Introducing Gwibber 2.30
Gwibber 2.30 brings some significant new features and user interface improvements, including a multicolumn messaging mode and support for persistent message caching. Under the hood, Gwibber 2.30 has a much-improved backend that is more stable and has a smaller memory footprint. The backend exposes some of its core functionality through D-Bus, making it possible for third-party applications to take advantage of Gwibber's messaging capabilities.
The Gwibber 2.30 user interface is cleaner and more intuitive. The sidebar has been collapsed into an icon strip that uses less space. The icon groups are highlighted with the color of the associated account. Users can drag the slider outward to expand it into a more conventional tree view. The new target bar at the bottom of the window makes it easy for users to toggle sending for individual accounts. Gwibber has a new account management user interface that was developed by Ken VanDine. It streamlines the account preferences into a single window that is largely consistent with Empathy's account manager.
One of the most significant enhancements in Gwibber 2.30 is the new multicolumn user interface. It allows users to view multiple streams at the same time in a single window. A drop-down menu allows users to select which stream is displayed in each column.
Gwibber is included out of the box in Ubuntu 10.04, which is scheduled for release this month. Gwibber is a key ingredient in Ubuntu's Social from the Start initiative, which aims to make messaging and social networking a central part of the Ubuntu user experience. In Ubuntu 10.04, Gwibber can be launched from the "Broadcast" item on the messaging menu. Ubuntu's new Me Menu has an integrated textbox that is powered by Gwibber. The Me Menu offers a convenient way to send a message to all of your active Gwibber accounts.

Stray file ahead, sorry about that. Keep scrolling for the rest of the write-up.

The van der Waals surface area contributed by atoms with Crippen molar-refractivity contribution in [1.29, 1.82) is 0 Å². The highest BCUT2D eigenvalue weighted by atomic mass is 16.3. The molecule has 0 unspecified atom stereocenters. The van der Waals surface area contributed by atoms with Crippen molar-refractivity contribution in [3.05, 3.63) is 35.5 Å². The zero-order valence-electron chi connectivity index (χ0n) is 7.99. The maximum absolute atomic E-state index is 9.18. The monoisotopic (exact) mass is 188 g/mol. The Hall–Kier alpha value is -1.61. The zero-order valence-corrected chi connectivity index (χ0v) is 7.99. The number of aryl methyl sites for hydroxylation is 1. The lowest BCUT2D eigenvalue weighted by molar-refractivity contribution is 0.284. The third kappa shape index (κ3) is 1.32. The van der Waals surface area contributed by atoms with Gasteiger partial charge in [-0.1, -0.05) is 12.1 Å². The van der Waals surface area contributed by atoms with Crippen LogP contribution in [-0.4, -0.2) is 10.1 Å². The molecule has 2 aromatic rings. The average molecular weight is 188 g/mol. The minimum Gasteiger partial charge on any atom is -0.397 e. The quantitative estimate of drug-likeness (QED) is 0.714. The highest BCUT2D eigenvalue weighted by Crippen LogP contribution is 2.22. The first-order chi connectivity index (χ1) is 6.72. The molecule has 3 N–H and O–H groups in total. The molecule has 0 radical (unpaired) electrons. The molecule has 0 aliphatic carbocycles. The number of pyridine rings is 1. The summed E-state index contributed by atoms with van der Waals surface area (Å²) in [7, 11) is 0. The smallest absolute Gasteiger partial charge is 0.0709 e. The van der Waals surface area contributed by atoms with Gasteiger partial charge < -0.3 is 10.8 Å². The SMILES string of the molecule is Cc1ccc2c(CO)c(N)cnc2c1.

CouchDB and SQLite backends
Gwibber 2.30 uses Ubuntu's DesktopCouch framework so that it can its message cache, accounts, settings, and other relevant information inside of a local CouchDB database. Although DesktopCouch offers a lot of compelling advantages, such as seamless synchronization, it has some performance limitations and is difficult to package.
Users who do not want to rely on CouchDB can instead use Gwibber's SQLite backend. This alternate storage backend obviates the DesktopCouch dependency and also offers improved performance and stability. If you want to run Gwibber with SQLite, you can obtain it from the 230-sqlite-backend branch on Launchpad. I am currently working to integrate this alternate backend directly into the latest code in Gwibber trunk so that it will be easier to maintain it alongside the existing CouchDB backend.
In future versions of Gwibber, SQLite will be used by default for all message caching. CouchDB will be used for storing accounts if it is available, with the ability to automatically using SQLite instead as a fallback when DesktopCouch is not installed.
Gwibber 3.0 roadmap
I have already started to assemble a roadmap for Gwibber 3.0. The next version will likely add support for Buzz and Reddit. Some services that were supported in earlier versions will be making a comeback, including Ping.fm, RSS, and BrightKite.
Other significant features on the roadmap include support for new-style retweets, improved direct message handling, Twitter lists, Facebook filters, more comprehensive inline media previews, better scrolling behavior, nickname autocompletion, and unread message notification in the sidebar. Several of these features are already implemented in experimental branches and will arrive in the nightly builds soon.
Now that Gwibber 2.30 is out, I'll be updating this blog more frequently with information about new features and other Gwibber-related projects, including the upcoming mobile ports and cross-platform version. Stay tuned for more details!